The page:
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Integrating Remote Sensing and Machine Learning for Groundwater Withdrawal Estimation in Arizona
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  • Sayantan Majumdar,
  • Ryan Smith,
  • Brian Conway,
  • James Butler,
  • Venkataraman Lakshmi
Sayantan Majumdar
Missouri University of Science and Technology, Missouri University of Science and Technology

Corresponding Author:[email protected]

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Ryan Smith
Missouri University of Science and Technology, Missouri University of Science and Technology
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Brian Conway
Arizona Department of Water Resources, Arizona Department of Water Resources
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James Butler
University of Kansas, University of Kansas
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Venkataraman Lakshmi
University of Virginia, University of Virginia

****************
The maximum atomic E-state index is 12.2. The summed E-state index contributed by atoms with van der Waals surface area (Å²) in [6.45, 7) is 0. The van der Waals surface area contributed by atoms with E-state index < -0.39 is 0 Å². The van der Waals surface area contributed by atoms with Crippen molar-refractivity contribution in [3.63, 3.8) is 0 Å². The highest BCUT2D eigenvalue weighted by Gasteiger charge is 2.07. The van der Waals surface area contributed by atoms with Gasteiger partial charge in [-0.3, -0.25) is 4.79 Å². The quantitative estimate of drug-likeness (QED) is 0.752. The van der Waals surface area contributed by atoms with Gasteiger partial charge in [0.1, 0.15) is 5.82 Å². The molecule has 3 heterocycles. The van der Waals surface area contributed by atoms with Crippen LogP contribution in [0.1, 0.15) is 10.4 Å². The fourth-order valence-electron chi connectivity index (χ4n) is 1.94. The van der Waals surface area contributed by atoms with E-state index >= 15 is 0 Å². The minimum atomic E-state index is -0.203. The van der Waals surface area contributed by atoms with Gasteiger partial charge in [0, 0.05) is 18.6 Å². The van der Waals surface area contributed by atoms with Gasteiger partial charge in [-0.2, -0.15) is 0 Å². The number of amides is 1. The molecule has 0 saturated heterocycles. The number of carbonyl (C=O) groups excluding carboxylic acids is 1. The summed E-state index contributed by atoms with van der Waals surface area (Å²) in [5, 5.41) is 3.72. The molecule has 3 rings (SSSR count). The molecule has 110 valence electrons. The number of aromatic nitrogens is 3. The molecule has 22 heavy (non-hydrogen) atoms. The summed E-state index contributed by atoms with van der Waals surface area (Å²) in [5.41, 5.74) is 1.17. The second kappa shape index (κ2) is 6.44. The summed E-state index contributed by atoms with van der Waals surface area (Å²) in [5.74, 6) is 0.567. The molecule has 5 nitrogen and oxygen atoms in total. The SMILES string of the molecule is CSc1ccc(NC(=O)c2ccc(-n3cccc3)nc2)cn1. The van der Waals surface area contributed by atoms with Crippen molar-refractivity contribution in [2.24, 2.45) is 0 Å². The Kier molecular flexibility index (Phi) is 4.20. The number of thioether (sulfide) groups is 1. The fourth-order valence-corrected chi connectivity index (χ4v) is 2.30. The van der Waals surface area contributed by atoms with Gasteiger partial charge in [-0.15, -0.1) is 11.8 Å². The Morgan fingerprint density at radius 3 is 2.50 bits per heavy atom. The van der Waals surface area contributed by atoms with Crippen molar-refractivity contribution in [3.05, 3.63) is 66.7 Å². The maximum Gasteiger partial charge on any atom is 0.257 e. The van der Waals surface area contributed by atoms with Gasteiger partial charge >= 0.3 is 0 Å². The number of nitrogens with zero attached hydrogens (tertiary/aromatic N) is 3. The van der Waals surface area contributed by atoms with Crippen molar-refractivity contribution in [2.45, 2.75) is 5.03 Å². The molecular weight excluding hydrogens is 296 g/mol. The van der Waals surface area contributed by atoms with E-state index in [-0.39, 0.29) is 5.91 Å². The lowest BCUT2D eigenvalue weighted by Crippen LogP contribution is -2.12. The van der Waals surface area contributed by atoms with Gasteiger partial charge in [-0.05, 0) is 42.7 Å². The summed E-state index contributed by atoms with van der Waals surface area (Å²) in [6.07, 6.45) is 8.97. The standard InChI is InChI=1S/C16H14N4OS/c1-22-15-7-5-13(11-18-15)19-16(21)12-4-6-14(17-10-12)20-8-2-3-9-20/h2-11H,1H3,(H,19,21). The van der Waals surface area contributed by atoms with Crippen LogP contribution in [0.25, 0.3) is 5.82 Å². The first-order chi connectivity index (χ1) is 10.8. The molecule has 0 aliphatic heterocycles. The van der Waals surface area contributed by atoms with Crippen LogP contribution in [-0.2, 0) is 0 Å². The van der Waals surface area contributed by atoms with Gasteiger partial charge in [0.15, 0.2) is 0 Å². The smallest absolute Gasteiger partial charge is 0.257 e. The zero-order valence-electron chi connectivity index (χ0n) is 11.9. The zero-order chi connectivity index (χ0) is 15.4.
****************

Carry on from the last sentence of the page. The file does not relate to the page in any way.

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Groundwater is the largest source of Earth’s liquid freshwater and plays a critical role in global food security. With the rising global demand for drinking water and increased agricultural production, overuse of groundwater resources is a major concern. Because groundwater withdrawals are not monitored in most regions with the highest use, methods are needed to monitor withdrawals at a scale suitable for implementing sustainable management practices. In this study, we combine publicly available datasets into a machine learning framework for estimating groundwater withdrawals over the state of Arizona. This extends a previous study in which we estimated groundwater withdrawals in Kansas, where the climatic conditions and aquifer characteristics are significantly different. Datasets used in our model include energy-balance (SSEBop) and crop coefficient evapotranspiration estimates, precipitation(PRISM), and land-use (USDA-NASS Cropland Data Layer), and a watershed stress metric. Random forests, a widely popular machine learning algorithm, are employed for predicting groundwater withdrawals from 2002-2018 at 5 km spatial resolution. We used in-situ groundwater withdrawals available over the Arizona Active Management Area (AMA) and Irrigation Non-Expansion Area (INA) from 2002-2010 for training and 2011-2018 for validating the model respectively. The results show high training (R2 ≈ 0.98) and good testing (R2 ≈ 0.82) scores with low normalized mean absolute error ≈ 0.28 and root mean square error ≈ 1.28 for the AMA/INA region. Using this method, we are able to spatially extend estimates of groundwater withdrawals to the whole state of Arizona. We also observed that land subsidence in Arizona is predominantly occurring in areas having high yearly groundwater withdrawals of at least 100 mm per unit area. Our model shows promising results in sub-humid and semi-arid (Kansas) and arid regions (Arizona), which proves the robustness and extensibility of our integrated approach combining remote sensing and machine learning into a holistic, automated, and fully-reproducible workflow. The success of this method indicates that it could be extended to areas with more limited groundwater withdrawal data under different climatic conditions and aquifer properties.